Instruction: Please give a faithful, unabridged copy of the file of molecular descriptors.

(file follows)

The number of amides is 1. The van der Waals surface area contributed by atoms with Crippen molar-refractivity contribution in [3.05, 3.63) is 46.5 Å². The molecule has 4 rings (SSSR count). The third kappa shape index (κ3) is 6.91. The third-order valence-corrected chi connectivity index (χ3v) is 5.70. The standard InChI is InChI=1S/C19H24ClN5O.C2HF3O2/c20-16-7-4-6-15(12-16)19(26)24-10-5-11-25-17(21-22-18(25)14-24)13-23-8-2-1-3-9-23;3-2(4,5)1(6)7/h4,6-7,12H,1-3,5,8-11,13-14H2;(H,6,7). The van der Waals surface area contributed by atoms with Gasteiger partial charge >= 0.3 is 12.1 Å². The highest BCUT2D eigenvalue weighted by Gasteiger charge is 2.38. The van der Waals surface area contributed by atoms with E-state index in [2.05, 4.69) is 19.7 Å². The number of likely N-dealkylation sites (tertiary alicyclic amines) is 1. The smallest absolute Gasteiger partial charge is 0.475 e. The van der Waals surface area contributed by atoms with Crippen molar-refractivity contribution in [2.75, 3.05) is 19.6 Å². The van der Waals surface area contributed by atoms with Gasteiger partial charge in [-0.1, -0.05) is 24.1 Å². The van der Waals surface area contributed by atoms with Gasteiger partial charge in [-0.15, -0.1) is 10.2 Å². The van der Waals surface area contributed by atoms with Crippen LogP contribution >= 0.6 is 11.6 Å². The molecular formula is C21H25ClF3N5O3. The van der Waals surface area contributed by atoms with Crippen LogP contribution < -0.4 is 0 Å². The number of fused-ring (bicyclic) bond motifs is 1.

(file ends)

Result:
The number of amides is 1. The van der Waals surface area contributed by atoms with Crippen molar-refractivity contribution in [3.05, 3.63) is 46.5 Å². The molecule has 4 rings (SSSR count). The third kappa shape index (κ3) is 6.91. The third-order valence-corrected chi connectivity index (χ3v) is 5.70. The standard InChI is InChI=1S/C19H24ClN5O.C2HF3O2/c20-16-7-4-6-15(12-16)19(26)24-10-5-11-25-17(21-22-18(25)14-24)13-23-8-2-1-3-9-23;3-2(4,5)1(6)7/h4,6-7,12H,1-3,5,8-11,13-14H2;(H,6,7). The van der Waals surface area contributed by atoms with Gasteiger partial charge >= 0.3 is 12.1 Å². The highest BCUT2D eigenvalue weighted by Gasteiger charge is 2.38. The van der Waals surface area contributed by atoms with E-state index in [2.05, 4.69) is 19.7 Å². The number of likely N-dealkylation sites (tertiary alicyclic amines) is 1. The smallest absolute Gasteiger partial charge is 0.475 e. The van der Waals surface area contributed by atoms with Crippen molar-refractivity contribution in [2.75, 3.05) is 19.6 Å². The van der Waals surface area contributed by atoms with Gasteiger partial charge in [-0.1, -0.05) is 24.1 Å². The van der Waals surface area contributed by atoms with Gasteiger partial charge in [-0.15, -0.1) is 10.2 Å². The van der Waals surface area contributed by atoms with Crippen LogP contribution >= 0.6 is 11.6 Å². The molecular formula is C21H25ClF3N5O3. The van der Waals surface area contributed by atoms with Crippen LogP contribution < -0.4 is 0 Å². The number of fused-ring (bicyclic) bond motifs is 1.